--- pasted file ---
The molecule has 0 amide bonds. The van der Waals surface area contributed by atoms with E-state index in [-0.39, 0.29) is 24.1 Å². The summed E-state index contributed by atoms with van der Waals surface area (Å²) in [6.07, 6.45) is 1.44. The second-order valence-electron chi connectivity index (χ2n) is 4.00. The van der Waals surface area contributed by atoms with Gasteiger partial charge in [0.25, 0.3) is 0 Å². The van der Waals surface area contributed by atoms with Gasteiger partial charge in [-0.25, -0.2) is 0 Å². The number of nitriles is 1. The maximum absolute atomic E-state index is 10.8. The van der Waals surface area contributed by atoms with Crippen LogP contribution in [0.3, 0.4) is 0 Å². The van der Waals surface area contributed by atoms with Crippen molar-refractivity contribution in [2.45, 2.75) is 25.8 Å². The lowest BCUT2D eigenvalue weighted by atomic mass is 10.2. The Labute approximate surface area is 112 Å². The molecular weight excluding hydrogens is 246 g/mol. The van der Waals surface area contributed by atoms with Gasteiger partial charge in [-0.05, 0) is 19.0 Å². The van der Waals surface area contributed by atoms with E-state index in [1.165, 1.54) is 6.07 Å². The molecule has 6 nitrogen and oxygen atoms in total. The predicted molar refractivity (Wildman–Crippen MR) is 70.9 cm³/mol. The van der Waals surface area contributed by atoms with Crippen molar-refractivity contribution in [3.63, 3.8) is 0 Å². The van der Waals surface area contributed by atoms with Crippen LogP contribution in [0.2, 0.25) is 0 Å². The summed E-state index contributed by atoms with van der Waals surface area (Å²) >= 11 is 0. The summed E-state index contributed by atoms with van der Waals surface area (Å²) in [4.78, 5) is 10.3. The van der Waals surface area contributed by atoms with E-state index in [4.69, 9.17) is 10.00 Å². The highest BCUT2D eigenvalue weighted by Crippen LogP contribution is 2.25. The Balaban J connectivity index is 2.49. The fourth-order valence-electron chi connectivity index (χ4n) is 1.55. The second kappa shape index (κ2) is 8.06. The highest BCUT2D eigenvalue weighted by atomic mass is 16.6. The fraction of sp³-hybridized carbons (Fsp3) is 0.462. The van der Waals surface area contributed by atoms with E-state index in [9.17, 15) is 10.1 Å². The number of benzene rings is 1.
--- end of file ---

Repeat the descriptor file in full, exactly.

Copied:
The molecule has 0 amide bonds. The van der Waals surface area contributed by atoms with E-state index in [-0.39, 0.29) is 24.1 Å². The summed E-state index contributed by atoms with van der Waals surface area (Å²) in [6.07, 6.45) is 1.44. The second-order valence-electron chi connectivity index (χ2n) is 4.00. The van der Waals surface area contributed by atoms with Gasteiger partial charge in [0.25, 0.3) is 0 Å². The van der Waals surface area contributed by atoms with Gasteiger partial charge in [-0.25, -0.2) is 0 Å². The number of nitriles is 1. The maximum absolute atomic E-state index is 10.8. The van der Waals surface area contributed by atoms with Crippen LogP contribution in [0.3, 0.4) is 0 Å². The van der Waals surface area contributed by atoms with Crippen molar-refractivity contribution in [2.45, 2.75) is 25.8 Å². The lowest BCUT2D eigenvalue weighted by atomic mass is 10.2. The Labute approximate surface area is 112 Å². The molecular weight excluding hydrogens is 246 g/mol. The van der Waals surface area contributed by atoms with Gasteiger partial charge in [-0.05, 0) is 19.0 Å². The van der Waals surface area contributed by atoms with E-state index in [1.165, 1.54) is 6.07 Å². The molecule has 6 nitrogen and oxygen atoms in total. The predicted molar refractivity (Wildman–Crippen MR) is 70.9 cm³/mol. The van der Waals surface area contributed by atoms with Crippen molar-refractivity contribution in [3.63, 3.8) is 0 Å². The van der Waals surface area contributed by atoms with Crippen LogP contribution in [0.2, 0.25) is 0 Å². The summed E-state index contributed by atoms with van der Waals surface area (Å²) >= 11 is 0. The summed E-state index contributed by atoms with van der Waals surface area (Å²) in [4.78, 5) is 10.3. The van der Waals surface area contributed by atoms with E-state index in [4.69, 9.17) is 10.00 Å². The highest BCUT2D eigenvalue weighted by Crippen LogP contribution is 2.25. The Balaban J connectivity index is 2.49. The fourth-order valence-electron chi connectivity index (χ4n) is 1.55. The second kappa shape index (κ2) is 8.06. The highest BCUT2D eigenvalue weighted by atomic mass is 16.6. The fraction of sp³-hybridized carbons (Fsp3) is 0.462. The van der Waals surface area contributed by atoms with E-state index in [9.17, 15) is 10.1 Å². The number of benzene rings is 1.